Arcimboldo’s Ghosts by Arturo Rodríguez, @ LNS GALLERY, Miami 2018

Arturo Rodríguez


LnS GALLERY presents ARCIMBOLDO’S GHOSTS, a visual treasure hunt alighting heart and intellect by Cuban-born, American artist Arturo Rodríguez, one of Miami’s most prominent and achieved artists. Visitors will feast sensorially through his work on Saturday, November 17 for an opening reception. A full-color catalog of artworks on exhibit will be presented with the show featuring essays by two special guest contributors: art historian, professor, and author Alejandro Anreus, Ph.D., as well as art curator, critic, and journalist Lilly Wei.

The series contemplates the muniments of art history, responding with “a love letter to painting” as described by Alejandro Anreus, which layers story upon story, painting within painting; applying the very medium to overtly reinterpret the visual poetry of Masters in homage to their influence, always with a focus on the universal theme of “displacement.”

The style of the series’ titular inspiration – the 16th century Italian Mannerist painter Giuseppe Arcimboldo – is effectively incorporated in the portraiture of human forms represented in imaginative natural images such as flowers, fish, fruits, and vegetables. Rodríguez tropicalizes Arcimboldo’s traditional still-life elements by substituting the flora of his birthplace and the arsenal of his profound exploration of art history. “At first glance they all seem whimsical, playful, but underneath the depth of the human condition can be sensed; tragedy and comedy, nothingness and meaning encountered and balanced in our existence… Homage and parody are knitted together in these poetic evocations, which of course are very much a part of the tradition of painting in Europe and the Americas,” Alejandro Anreus writes of the series. In echoing the satirical, clever nature of Arcimboldo, Rodríguez’s resulting work speaks to one of art’s crucial purposes in service of humanity.

“He invests his figuration with borrowings from other images, overtly so, creating not only a visually compelling hybrid, but also one that represents a dense and layered history of art that is personal, idiosyncratic,” writes Lilly Wei. Formative influences such as Cezanne’s The Bather, Diane Arbus’ Child with Toy Hand Grenade in Central Park, and Courbet’s self-portrait and servant with walking sticks from The Encounter connect us to the essence of their expressive intention as Rodríguez concurrently develops the concepts within, advancing each narrative, folding those stories into his own prolific story. “It’s a visual treasure hunt to find them and identify the sources, challenging and engaging the viewer” adds Wei.

This Insubstantial Pagent


Arturo Rodriguez knows what it is like to be uprooted

Arcimboldo, Diane Arbus, Mondrian Ghost, 2016-2017 oil on linen, 70 x 48 inches
Arcimboldo, Diane Arbus, Mondrian Ghost, 2016-2017
oil on linen, 70 x 48 inches

as an adolescent and what it is like to be immersed in
cultures far from the world of his childhood although the
first such he encountered were all offshoots of Spanish
legacies, however inflected. It was a reverse migration
as he and his family traveled from the new world to the
old, then back again. For Rodriguez, this transplanting
occurred at a particularly impressionable age and most
likely predisposed him towards traveling, initiating a
lifelong curiosity about the world and its diversity and
richness. It taught him to be open-minded and receptive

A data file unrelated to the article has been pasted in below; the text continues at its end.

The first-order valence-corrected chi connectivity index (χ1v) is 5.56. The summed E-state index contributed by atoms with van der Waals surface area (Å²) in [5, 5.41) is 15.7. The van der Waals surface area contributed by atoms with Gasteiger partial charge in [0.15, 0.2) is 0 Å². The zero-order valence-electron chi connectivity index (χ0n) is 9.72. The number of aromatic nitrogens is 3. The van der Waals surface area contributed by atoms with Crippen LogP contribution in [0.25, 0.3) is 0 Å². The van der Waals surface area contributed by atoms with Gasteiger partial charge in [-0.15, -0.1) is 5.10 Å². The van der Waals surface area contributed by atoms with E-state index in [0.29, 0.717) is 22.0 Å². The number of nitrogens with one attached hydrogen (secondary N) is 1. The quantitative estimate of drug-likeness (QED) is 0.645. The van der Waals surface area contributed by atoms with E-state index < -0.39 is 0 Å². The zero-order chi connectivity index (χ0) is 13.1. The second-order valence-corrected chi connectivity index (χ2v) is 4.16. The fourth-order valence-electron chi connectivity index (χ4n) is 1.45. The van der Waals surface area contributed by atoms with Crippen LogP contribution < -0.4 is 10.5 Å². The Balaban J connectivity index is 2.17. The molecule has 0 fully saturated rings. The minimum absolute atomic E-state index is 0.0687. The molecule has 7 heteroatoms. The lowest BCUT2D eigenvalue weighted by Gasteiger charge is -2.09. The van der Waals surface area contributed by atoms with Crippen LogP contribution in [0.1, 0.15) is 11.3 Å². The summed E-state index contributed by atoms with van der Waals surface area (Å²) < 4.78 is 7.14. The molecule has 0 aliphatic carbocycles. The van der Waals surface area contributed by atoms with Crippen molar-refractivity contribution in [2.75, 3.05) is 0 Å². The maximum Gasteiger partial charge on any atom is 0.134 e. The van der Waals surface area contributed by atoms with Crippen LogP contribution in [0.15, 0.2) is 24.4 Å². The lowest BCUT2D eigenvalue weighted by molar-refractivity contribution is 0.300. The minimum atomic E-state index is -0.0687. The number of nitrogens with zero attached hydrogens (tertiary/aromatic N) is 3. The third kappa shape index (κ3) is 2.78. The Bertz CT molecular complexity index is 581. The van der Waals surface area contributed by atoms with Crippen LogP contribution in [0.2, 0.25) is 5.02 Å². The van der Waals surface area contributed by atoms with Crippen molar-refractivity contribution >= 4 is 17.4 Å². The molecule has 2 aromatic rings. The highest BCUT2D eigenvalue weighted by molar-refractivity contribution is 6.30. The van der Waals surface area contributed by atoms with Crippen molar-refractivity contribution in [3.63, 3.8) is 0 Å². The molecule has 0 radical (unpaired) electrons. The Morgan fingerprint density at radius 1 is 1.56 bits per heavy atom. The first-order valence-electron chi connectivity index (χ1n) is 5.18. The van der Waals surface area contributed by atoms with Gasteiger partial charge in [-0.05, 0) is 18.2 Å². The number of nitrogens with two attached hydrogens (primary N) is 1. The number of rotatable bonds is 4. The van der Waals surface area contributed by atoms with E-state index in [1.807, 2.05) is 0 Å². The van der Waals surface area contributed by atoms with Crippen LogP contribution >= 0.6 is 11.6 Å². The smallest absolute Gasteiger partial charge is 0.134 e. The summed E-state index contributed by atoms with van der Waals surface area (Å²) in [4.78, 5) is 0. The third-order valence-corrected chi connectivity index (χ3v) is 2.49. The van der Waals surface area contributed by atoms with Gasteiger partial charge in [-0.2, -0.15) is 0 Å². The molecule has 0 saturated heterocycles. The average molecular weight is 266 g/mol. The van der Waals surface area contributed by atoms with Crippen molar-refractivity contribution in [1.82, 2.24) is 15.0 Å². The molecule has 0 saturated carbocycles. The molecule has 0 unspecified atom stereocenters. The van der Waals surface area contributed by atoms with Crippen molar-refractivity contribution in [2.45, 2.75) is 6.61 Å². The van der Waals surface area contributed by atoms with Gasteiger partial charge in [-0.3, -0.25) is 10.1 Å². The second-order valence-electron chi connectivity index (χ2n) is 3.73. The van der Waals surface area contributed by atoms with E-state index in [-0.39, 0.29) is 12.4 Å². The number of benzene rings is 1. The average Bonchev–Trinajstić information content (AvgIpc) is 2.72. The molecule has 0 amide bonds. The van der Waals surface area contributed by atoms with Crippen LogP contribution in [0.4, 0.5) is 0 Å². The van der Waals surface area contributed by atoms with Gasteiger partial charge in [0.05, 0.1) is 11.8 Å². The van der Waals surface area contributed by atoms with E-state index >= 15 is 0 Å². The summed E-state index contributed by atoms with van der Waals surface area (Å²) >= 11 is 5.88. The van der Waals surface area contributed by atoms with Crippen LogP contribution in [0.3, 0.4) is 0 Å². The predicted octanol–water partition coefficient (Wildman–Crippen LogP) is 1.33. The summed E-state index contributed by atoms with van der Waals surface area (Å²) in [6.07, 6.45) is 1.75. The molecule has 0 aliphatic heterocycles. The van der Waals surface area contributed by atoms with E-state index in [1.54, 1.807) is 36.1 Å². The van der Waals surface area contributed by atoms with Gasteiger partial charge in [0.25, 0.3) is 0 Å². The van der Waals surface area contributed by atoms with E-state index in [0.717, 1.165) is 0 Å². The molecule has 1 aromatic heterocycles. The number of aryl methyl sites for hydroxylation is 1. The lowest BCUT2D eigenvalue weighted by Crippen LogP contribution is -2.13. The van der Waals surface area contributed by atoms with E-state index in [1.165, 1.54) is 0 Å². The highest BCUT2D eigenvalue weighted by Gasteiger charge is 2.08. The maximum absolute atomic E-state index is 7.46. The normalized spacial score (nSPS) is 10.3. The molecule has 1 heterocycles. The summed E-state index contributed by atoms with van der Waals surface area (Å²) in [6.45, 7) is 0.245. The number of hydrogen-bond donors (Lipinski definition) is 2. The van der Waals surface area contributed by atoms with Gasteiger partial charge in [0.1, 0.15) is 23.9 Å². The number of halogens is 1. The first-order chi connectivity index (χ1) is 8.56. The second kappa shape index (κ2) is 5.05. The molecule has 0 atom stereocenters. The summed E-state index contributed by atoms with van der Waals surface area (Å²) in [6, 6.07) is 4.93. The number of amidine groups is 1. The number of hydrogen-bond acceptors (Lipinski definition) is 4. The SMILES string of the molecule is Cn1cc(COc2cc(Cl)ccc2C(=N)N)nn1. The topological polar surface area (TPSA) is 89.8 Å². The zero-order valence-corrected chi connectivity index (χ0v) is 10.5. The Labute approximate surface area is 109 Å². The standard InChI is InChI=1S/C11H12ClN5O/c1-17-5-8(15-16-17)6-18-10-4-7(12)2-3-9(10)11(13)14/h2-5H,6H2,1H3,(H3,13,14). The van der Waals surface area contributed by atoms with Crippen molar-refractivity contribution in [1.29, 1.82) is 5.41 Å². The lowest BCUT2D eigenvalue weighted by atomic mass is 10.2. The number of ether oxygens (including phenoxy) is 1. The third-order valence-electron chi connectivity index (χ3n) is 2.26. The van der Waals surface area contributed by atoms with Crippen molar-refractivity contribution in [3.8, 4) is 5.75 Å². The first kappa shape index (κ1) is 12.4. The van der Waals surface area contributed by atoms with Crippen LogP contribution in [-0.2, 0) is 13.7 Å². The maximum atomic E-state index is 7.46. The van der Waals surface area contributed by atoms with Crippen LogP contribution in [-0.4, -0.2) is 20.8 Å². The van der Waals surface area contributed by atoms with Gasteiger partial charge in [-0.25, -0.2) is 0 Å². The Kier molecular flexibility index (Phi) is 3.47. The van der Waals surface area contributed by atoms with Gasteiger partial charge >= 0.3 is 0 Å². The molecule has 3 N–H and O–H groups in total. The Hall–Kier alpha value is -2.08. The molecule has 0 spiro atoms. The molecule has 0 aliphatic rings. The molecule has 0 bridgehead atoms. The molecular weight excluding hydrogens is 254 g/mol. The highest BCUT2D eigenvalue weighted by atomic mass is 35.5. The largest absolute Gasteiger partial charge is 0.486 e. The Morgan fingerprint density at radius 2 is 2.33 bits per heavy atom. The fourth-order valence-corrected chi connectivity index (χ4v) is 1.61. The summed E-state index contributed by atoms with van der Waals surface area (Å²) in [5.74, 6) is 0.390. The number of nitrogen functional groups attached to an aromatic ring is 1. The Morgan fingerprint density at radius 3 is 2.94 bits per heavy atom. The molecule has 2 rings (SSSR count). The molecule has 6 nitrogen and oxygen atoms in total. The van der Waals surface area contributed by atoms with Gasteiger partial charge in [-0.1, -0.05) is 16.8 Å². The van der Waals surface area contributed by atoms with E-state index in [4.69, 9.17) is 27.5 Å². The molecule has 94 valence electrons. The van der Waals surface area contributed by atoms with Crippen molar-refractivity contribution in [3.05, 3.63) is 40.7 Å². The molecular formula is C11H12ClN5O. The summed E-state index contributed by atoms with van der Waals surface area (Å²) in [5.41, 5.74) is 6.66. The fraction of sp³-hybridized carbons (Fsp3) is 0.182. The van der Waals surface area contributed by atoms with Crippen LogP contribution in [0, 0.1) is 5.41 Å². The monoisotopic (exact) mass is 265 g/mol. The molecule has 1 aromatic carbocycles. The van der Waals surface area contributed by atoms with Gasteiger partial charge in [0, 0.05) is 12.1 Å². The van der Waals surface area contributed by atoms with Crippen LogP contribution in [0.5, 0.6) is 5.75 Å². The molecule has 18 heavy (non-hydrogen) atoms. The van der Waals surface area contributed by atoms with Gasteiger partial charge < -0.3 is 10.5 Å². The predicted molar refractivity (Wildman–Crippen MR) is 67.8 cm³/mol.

to a multitude of different experiences and impressions,
aesthetic and otherwise. It also taught him about
otherness, about the human condition.
Rodriguez was born in a small town in Cuba in 1956
and went to Spain in 1971, first to the northwest of the
country and a little later to Madrid. Madrid was a pivotal
moment in his genesis as an artist in large part because
it is the home of the Prado Museum, considered by
many to be the finest museum in the world for Western
European paintings.
Once he discovered it, he haunted the galleries of the
Prado, intent on absorbing the magical brushwork of
Velázquez and Goya, the wide-ranging palette and wildly
inventive fantasies of Bosch, the beautiful, rhythmic

Arcimboldo, Courbet, Cézanne, Arbus, Mondrian Ghost (The Pilgrim), 2018 oil on canvas, 84.5 x 53.5 inches
Arcimboldo, Courbet, Cézanne, Arbus, Mondrian Ghost (The Pilgrim), 2018
oil on canvas, 84.5 x 53.5 inches

lines and sculpture-like figures of Van der Weyden, and
the ghostly, elongated forms that populated El Greco’s
feverish visions. These are ongoing influences that will
appear in his work throughout his career, in an array
of guises, informing his practice to the present day.
Rodriguez explains that his influences come from so
many sources—art, film, literature, poetry as well as
“raw life”–that he no longer knows precisely “what is an
influence and what is not.”
Circumstances changed and he and his family recrossed
the Atlantic to settle in Miami in 1973, where
Rodriguez currently lives and works. It is a city with a
large Cuban American population but it is also a hub for
other Caribbean and Hispanic communities as well as
Americans and other peoples from around the world. His
earlier years had made him not only more aware of the
vastness of the world and how cultures vary but he also
learned how they are interconnected, entangled, and
how art offers, at its heart, a common language. While
he has seen many celebrated museums since then, his
experience at the Prado, like first love, was headlong, an
affair to remember. But other artists have been greatly
admired over the years as well, exerting a powerful draw:
Giorgione, Caravaggio, Géricault, Courbet, Cézanne,
Matisse, Giacometti, Max Beckmann, Giorgio Morandi,
Philip Guston, Francis Bacon, more; the list is long since
an artist need not be aesthetically monogamous.


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